This guest article was written by Kimberly Palmer. Kimberly is the author of the new book “The Economy of You: Discover Your Inner Entrepreneur and Recession-Proof Your Life,” and senior money editor for U.S. News & World Report. In addition, she is the creator of Palmer's Planners, a line of digital financial guides on Etsy.
A month after my daughter was born four years ago, as the fog of newborn sleep deprivation was at its height, I was overwhelmed by a terrifying thought: What would happen if I lost my job? Or what if my husband lost his job? I couldn't stop thinking through various scenarios, imagining what we might possibly do to avoid complete financial catastrophe.
My paranoia wasn't completely off-base; after all, I work in journalism, a field known for its job instability and lay-offs. And my daughter was born in 2009, just as our entire financial world seemed to be collapsing. I probably shouldn't have been so surprised by the crushing weight of parental responsibilities.
A few months later, after my daughter grew (slightly) more self-sufficient and started sleeping in more than two-hour chunks, I decided to find a way to fight back against my anxiety. I wanted to build my family a safety net — something that would save us if my fears did come true. That safety net had to provide us with a new stream of income, something outside of our day jobs, which would generate extra cash and be there for us if our primary incomes suddenly disappeared.
I came up with the idea for my Etsy shop of money planners after browsing around on the handmade-goods website and discovering an entire section dedicated to paper products. While I had purchased gifts on Etsy before and long admired the site, I had never imagined that I, as a writer, could become an Etsy seller myself. After finding products that included organizational calendars and digital files for shopping lists or other planning tools, I knew I had to join Etsy as a seller.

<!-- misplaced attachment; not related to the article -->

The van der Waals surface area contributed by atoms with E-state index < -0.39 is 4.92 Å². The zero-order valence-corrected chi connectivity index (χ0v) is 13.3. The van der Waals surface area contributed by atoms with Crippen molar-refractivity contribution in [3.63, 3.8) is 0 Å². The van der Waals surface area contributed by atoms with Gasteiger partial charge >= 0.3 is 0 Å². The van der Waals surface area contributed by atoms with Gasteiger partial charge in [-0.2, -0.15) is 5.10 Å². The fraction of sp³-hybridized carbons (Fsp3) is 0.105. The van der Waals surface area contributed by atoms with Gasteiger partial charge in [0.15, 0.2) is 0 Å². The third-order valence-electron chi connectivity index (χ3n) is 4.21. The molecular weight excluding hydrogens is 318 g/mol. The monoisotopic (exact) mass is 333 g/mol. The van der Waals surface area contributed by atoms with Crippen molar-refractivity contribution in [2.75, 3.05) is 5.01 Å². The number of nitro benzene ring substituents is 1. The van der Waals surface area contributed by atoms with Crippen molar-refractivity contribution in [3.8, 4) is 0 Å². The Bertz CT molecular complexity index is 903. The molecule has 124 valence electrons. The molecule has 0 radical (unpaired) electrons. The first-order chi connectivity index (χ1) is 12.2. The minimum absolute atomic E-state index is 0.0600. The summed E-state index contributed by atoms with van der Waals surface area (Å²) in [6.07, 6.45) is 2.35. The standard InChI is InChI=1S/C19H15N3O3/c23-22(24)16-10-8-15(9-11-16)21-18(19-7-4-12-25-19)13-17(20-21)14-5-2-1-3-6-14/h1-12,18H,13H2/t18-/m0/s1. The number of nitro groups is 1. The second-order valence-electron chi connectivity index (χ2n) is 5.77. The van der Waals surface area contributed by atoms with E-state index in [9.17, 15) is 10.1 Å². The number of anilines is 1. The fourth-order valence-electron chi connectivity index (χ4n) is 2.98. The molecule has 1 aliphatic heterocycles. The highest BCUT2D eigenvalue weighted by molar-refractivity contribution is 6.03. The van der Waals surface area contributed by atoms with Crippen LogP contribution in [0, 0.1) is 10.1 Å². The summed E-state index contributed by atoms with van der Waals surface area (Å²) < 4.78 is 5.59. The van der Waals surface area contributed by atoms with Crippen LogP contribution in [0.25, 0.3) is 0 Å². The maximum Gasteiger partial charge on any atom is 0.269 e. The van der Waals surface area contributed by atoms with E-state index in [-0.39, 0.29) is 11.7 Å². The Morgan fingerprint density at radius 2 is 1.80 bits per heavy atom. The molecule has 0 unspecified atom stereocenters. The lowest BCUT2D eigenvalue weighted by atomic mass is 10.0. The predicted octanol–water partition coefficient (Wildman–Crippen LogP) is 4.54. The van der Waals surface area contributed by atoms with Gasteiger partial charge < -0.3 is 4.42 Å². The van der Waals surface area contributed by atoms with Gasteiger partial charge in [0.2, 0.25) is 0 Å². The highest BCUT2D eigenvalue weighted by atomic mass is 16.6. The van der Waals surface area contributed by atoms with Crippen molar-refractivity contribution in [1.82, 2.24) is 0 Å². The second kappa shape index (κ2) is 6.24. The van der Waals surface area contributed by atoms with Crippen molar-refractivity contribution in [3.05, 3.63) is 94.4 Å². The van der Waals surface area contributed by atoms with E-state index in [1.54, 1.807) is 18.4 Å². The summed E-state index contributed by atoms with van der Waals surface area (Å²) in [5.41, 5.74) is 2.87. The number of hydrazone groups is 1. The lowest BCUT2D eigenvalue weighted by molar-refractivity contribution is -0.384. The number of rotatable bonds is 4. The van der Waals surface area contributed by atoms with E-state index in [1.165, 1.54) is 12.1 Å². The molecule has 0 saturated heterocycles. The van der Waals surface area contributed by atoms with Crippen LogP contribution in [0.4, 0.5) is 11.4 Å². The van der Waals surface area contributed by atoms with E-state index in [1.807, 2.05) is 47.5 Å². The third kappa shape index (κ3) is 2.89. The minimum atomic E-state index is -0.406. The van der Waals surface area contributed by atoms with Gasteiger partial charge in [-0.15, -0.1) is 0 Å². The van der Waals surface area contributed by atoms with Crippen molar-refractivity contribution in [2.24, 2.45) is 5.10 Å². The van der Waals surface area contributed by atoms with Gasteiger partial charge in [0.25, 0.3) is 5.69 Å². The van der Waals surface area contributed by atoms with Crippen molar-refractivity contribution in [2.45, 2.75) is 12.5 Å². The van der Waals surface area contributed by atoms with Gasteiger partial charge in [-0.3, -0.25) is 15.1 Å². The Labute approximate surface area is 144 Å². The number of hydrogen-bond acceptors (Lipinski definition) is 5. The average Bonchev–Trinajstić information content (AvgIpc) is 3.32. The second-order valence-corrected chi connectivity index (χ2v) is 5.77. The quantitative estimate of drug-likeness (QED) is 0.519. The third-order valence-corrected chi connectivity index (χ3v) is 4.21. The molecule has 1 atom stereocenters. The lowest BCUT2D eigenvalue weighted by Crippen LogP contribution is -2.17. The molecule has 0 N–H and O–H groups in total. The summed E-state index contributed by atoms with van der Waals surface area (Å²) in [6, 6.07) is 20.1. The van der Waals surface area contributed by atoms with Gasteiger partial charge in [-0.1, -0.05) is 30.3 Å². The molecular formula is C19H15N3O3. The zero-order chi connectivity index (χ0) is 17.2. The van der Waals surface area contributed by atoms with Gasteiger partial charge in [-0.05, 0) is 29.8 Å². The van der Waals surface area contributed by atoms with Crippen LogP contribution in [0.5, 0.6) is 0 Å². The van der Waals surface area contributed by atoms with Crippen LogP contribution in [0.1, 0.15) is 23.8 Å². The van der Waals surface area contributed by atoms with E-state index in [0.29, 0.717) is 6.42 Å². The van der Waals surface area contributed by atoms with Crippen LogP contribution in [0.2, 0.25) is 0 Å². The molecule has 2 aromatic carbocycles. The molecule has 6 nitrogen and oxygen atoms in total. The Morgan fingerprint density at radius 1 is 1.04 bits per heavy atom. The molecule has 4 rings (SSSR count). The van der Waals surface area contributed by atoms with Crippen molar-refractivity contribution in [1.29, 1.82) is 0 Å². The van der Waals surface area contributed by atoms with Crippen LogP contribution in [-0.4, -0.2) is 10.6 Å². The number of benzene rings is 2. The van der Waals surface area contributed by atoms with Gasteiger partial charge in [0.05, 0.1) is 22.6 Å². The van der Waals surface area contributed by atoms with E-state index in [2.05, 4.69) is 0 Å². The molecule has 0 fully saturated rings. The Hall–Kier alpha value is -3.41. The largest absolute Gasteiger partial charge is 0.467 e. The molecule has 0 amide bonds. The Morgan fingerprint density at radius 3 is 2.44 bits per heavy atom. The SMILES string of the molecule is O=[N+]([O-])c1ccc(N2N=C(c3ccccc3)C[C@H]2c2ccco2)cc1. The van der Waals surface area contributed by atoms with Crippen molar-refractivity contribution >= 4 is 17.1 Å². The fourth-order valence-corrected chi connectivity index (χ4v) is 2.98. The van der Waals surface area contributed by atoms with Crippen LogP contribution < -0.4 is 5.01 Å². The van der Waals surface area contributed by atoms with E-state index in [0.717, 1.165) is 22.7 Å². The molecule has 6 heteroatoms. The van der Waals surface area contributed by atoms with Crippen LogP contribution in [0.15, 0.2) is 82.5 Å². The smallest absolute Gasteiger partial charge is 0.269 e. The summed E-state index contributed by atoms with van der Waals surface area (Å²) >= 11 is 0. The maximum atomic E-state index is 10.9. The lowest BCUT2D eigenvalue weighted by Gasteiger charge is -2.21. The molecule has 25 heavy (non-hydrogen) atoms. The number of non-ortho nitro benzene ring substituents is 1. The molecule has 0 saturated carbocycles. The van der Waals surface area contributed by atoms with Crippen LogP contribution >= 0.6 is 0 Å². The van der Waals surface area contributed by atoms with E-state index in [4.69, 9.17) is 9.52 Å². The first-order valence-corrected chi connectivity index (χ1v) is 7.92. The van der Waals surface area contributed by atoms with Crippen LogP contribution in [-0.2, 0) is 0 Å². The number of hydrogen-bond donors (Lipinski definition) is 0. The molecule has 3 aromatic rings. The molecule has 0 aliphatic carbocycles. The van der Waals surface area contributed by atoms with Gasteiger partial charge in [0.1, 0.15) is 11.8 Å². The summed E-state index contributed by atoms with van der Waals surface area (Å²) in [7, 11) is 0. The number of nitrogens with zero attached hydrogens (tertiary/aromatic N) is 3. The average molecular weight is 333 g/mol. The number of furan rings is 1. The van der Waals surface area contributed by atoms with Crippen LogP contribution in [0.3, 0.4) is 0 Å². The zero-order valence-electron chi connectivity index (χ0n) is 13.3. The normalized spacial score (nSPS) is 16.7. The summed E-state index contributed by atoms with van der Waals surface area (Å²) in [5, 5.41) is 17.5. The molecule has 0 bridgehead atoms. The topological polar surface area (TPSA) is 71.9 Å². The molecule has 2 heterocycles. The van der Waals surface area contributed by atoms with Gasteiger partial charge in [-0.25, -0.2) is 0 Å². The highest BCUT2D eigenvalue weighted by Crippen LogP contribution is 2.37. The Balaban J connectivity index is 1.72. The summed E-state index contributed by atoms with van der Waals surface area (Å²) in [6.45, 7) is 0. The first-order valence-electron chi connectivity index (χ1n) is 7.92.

Within two weeks of that revelation, I had launched my first product, the Baby Planner, on my Etsy store. I wrote in a flurry, relying on much of my previous reporting for a book idea that had never found a publisher. I connected with a freelance illustrator through one of my favorite blogs, and she created a gorgeous cover for me for around $100.
The minute I hit “Publish,” I felt like a different person. I was officially an entrepreneur with an online business. I was taking control of my financial future and building an alternative to being entirely beholden to a single salary.
Of course, it took a little longer for my first sale to come in — about two weeks. But I quickly learned how to embrace the marketing side of entrepreneurship, and soon started reaching out to bloggers who I thought might be interested in writing about my planners. After I generated some coverage, my planners started selling more briskly, and I quickly expanded my shop to include money planners, business planners, a money goals planner, and others. (Later, I added customized versions that come with a half-hour coaching session — the possibilities for expansion are endless.)
My shop now generates between $50 and $200 a month — income that comes nowhere close to paying for our mortgage, but that provides a nice cushion for non-essentials. More importantly, being an entrepreneur has shown me that I can earn money from my own creations, and if I ever need to, I can grow my shop into something larger.
The best part is that I know I'm helping people in the process. If I'm ever having a rough day, all I need to do is read through the “feedback” section of my Etsy shop to see how people are using my planners to improve their own financial well-being.
Recently, I've started helping people find ways to build their own side-gigs, so they can find that same empowerment that comes from bringing in an additional income stream. Some of them have launched online businesses like I did, but others rely on their talents, such as singing or stand-up comedy, or an area of professional expertise, such as graphic design or website building, or a service they enjoy providing, such as lawn care or babysitting. Almost everyone has a potential side-gig inside of them, waiting to be unleashed. What's your side gig?
Author: Kimberly Palmer
Kimberly Palmer is the author of Generation Earn: The Young Professional's Guide to Spending, Investing, and Giving Back, which hits bookstores today. She's also the Alpha Consumer blogger at USNews.com.